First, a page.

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What the Bible says about Divided Heart
(From Forerunner Commentary)

Exodus 20:3

The KJV and the NKJV both translate Exodus 20:3 as, "You shall have no other gods before Me." This translation is misleading, though, because it gives us room to think that other gods are permitted as long as the true God is first in importance. God permits no other gods at all!

Other translations more correctly catch the intent. Moffatt says, "You shall have no gods but me." The Knox translation has, "Thou shalt not defy me by making other gods thy own." The Spurrell translation reads, "You shall have no other gods beside Me." Finally, the New English Bible renders it, "You shall have no gods to set against me." These make it very clear God will not share His position, glory, and praise with any competitors (see Isaiah 42:8). It would not be good for His purpose to allow us to divide our loyalties.

John W. Ritenbaugh
The First Commandment (1997)

1 Kings 18:21

The term "halt you" in the King James' Version ("falter," NKJV) provides a literal picture of what Elijah means. It suggests a person staggering, unable to catch his balance, and failing to accomplish anything of any consequence because his mind is divided. The person in such a circumstance cannot get a grip on life. These people were wavering back and forth, which was typical of the Israelites. The Bible shows in many places that the people continued to worship God, yet also served their idols. In Exodus 32, the incident of the Golden Calf, the people had Aaron mold a calf of gold and proclaim a feast to the Lord!

Essentially, they tried to syncretize the true God and pagan idols, which suggests a divided mind. "No man can serve two masters; for . . . he will hate the one and love the other" (Matthew 6:24). But the one that he hates is still a part of his mind, and it will cause problems.

In Elijah's word-picture, he is indicating that though nothing is wrong with the rest of the body, because the mind has no focus, the body's efforts have no direction. This sets up a situation where, at best, there will be little movement—that is, little accomplished—and at worst, there will be no forward movement at all, but just staggering, first this way then that. That sort of situation produces nothing.

John W. Ritenbaugh
Knowing God

Hosea 10:1-2

One would think that, if altars are increased during a period of prosperity, as verse 1 states, then religion must be flourishing. Indeed, religion was flourishing! Amos, Hosea's contemporary, clearly reports this in his book. However, what was flourishing was not the religion God gave through Moses but idolatry. Notice in verse 2 that God accuses Israel of having a heart that is divided.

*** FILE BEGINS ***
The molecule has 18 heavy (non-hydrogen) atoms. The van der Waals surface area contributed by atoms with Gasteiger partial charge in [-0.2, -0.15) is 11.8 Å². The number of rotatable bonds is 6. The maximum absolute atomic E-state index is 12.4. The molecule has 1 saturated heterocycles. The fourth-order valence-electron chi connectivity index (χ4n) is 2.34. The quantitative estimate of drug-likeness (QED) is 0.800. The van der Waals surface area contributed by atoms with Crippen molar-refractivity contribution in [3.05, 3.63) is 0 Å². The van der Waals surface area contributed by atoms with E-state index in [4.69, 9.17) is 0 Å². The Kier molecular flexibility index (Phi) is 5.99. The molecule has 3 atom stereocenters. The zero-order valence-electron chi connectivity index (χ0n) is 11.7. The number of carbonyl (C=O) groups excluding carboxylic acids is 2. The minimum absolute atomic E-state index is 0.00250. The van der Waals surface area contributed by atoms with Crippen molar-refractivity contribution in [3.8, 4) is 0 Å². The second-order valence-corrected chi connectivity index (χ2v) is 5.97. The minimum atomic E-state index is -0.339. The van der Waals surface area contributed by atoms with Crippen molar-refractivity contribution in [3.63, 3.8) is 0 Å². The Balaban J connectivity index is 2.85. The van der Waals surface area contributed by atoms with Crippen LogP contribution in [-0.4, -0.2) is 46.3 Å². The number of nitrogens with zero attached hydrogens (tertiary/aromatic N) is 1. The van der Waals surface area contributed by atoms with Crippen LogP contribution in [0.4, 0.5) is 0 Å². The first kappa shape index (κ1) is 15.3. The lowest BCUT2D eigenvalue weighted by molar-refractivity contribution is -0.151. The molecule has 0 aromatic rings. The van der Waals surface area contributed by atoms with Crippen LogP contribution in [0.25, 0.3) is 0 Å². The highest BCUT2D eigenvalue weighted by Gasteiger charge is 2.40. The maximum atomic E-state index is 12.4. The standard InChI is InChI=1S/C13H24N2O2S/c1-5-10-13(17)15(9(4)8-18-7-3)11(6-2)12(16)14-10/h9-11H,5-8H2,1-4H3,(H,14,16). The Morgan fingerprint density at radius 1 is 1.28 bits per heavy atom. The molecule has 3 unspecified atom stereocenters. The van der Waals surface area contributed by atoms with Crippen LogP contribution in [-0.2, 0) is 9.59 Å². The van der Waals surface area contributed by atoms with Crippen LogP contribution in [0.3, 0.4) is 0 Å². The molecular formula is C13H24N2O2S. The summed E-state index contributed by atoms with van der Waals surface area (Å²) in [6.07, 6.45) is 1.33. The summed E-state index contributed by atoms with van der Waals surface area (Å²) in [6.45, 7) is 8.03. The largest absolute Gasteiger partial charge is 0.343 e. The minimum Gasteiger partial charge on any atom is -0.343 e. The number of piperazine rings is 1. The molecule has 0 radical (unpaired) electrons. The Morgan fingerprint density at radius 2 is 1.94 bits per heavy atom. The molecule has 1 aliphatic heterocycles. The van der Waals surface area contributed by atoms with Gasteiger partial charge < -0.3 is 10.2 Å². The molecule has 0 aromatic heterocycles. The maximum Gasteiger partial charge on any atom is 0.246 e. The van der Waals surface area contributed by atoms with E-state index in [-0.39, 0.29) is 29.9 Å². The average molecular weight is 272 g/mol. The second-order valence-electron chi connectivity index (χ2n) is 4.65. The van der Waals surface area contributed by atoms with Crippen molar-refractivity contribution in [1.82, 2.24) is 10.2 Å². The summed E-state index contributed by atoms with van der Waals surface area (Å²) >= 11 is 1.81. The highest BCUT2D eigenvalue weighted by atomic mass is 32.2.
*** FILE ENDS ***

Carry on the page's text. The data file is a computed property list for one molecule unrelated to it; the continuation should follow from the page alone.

Ironically, commentaries have divided opinions over what the Hebrew word translated "divided" means. Most modern translators render this word as either "false," "deceitful," or "faithless." None of these are wrong, including "divided," because the Hebrew word indicates "smoothness." It all depends on the context in which it is used. It can also suggest "flattering," which ought to give us a clue that it describes people who "talk the talk but do not walk the walk." Notice Isaiah 29:13:

Therefore the LORD said, "Inasmuch as these people draw near with their mouths and honor Me with their lips, but have removed their hearts far from Me, and their fear toward Me is taught by the commandment of men. . . .

Isaiah lived just before Amos and Hosea. However, he was a prophet to Judah primarily, whereas the other two men were prophets to Israel—the ten northern tribes. What Isaiah says agrees with what Hosea says. These people were flattering God with their tongues, but their hearts were not really in what they were doing. Reverence for God, then, was merely an intellectual accommodation intended to appease Him. They acted as if God could not see right through them! It shows how far off-base and carnal they were in their thinking.

They used the name of God frequently, undoubtedly claiming that they trusted Him, just as we do today. All of our coins and paper money read, "In God We Trust." Yet, these people filled the nation with lying, stealing, murder, adultery, fornication, coveting, Sabbath-breaking, and idolatry, all the while giving Him lip service with their mouths—talking the talk but not walking the walk. This is why God says, "Your heart is divided. It is deceitful. You talk so smoothly, but your heart is false."

John W. Ritenbaugh
Laodiceanism and Being There Next Year

Hosea 10:1-2

Hosea exposes the problem between God and Israel. He describes Israel as a luxuriant grape vine sending runners in every direction, indicating a bountiful crop. It indeed produces great material prosperity, but it is consumed through self-indulgent gorging. This is God's way of showing that Israel abused its prosperity: It used its prosperity for the purposes of idolatry. Its prosperity played a part in corrupting the Israelites' hearts, which is why Hosea mentions the divided or disloyal heart in context with its bountiful fruit.

A large part of this world's appeal is its offer of financial security. However, God shows there is a possible harmful, secondary effect: As people become financially secure, their attention is diverted from His purpose to vain and unimportant things. In other words, prosperity turns people's heads. There is no doubt that prosperity is good, but unless one is properly focused and disciplined, it can also be a demanding master because of its power to distract one into idolatry. Recall God's prophecy in Deuteronomy 32:15, predicting that when Israel prospered, then it would rebel.